By Robert Shmerling, M.D.
Q: What can you tell me about prolotherapy? Have there been published studies on the treatment?
A: Prolotherapy is a pain treatment that includes a series of injections into the region of pain. It is particularly popular as a treatment for back pain and osteoarthritis.
Prolotherapy is based on the theory that pain may be caused by injured soft tissues (such as muscles, tendons and ligaments) and that injecting chemicals into the injured area can stimulate healing. The theory is unproven and this technique is generally not taught in traditional medical schools. It goes by several other names, including proliferative injection therapy, regenerative injection therapy and sclerosant therapy.
Injections are performed every two to three weeks over several months with various irritant agents, often including a type of sugar called dextrose, along with a numbing medication similar to Novocain. Because the injections may temporarily cause pain, ice, codeine-type pain relievers, and acetaminophen (such as Tylenol) may be recommended. Treatments are often combined with physical therapy.
Risks of treatment include more pain, bruising, headache or allergic reactions; rarely, more serious complications occur related to unintentional positioning of the needle near the spinal cord, nerves or lungs.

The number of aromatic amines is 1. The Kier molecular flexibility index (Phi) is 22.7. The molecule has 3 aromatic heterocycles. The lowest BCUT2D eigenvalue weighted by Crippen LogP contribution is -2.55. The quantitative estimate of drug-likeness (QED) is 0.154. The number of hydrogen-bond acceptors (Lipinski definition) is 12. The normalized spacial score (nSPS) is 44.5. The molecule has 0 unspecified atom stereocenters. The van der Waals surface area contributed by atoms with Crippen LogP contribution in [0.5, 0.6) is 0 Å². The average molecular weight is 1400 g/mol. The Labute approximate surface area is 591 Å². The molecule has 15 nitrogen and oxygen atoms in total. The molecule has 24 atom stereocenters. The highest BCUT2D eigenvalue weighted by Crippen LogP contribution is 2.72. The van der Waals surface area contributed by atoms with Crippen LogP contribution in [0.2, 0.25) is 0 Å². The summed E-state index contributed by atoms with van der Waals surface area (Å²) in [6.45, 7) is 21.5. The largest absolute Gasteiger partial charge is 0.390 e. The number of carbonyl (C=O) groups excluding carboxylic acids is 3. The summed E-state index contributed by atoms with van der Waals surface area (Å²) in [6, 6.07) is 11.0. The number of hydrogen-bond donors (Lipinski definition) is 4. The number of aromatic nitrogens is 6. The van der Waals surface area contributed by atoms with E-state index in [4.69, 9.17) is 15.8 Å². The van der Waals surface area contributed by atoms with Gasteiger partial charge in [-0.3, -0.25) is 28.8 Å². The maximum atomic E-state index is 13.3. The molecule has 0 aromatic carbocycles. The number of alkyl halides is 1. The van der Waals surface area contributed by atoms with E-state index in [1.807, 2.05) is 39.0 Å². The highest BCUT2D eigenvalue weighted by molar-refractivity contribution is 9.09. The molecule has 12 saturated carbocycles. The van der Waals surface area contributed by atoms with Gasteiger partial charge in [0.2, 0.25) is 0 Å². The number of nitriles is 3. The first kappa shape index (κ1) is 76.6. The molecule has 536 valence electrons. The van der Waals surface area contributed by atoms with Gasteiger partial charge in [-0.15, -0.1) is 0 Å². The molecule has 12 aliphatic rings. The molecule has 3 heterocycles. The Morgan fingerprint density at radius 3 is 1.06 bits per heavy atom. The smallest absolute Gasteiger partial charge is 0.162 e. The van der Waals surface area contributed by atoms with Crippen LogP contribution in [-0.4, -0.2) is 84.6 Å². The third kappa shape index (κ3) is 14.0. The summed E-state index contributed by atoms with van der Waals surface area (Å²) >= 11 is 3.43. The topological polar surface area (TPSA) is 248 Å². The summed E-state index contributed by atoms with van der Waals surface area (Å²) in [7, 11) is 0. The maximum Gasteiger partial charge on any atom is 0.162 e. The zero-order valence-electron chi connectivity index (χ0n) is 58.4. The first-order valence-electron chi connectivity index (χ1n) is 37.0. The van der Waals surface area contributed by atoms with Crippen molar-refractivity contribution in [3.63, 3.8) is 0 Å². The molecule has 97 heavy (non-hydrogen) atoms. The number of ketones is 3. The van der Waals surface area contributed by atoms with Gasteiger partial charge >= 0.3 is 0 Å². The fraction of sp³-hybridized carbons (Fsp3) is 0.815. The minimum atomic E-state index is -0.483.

Unfortunately, there are few studies of the technique. I could find only a few articles in the medical literature that critically evaluate its effectiveness for back pain, arthritis or other painful conditions. Some researchers report benefit with prolotherapy (compared with injections of placebo) but most of these studies evaluated only a small number of patients. They also used methods that made it difficult to know whether prolotherapy was better than more traditional therapies. In addition, other studies found no benefit when comparing prolotherapy to placebo injections.
Recent articles reviewing the world’s published studies of prolotherapy come to this conclusion: So far, studies of prolotherapy are inconclusive.
On the other hand, there is no convincing evidence that it does not work for chronic low back pain, arthritis or other painful conditions. In addition, some studies, though small, have found benefit. And there is no strong suggestion that it is harmful.
More research on prolotherapy will be necessary to determine its usefulness for the treatment of back pain, arthritis or other types of pain.
(Robert H. Shmerling, M.D., is an associate professor at Harvard Medical School and clinical chief of Rheumatology at Beth Israel Deaconess Medical Center in Boston. For additional consumer health information, please visit www.health.harvard.edu.)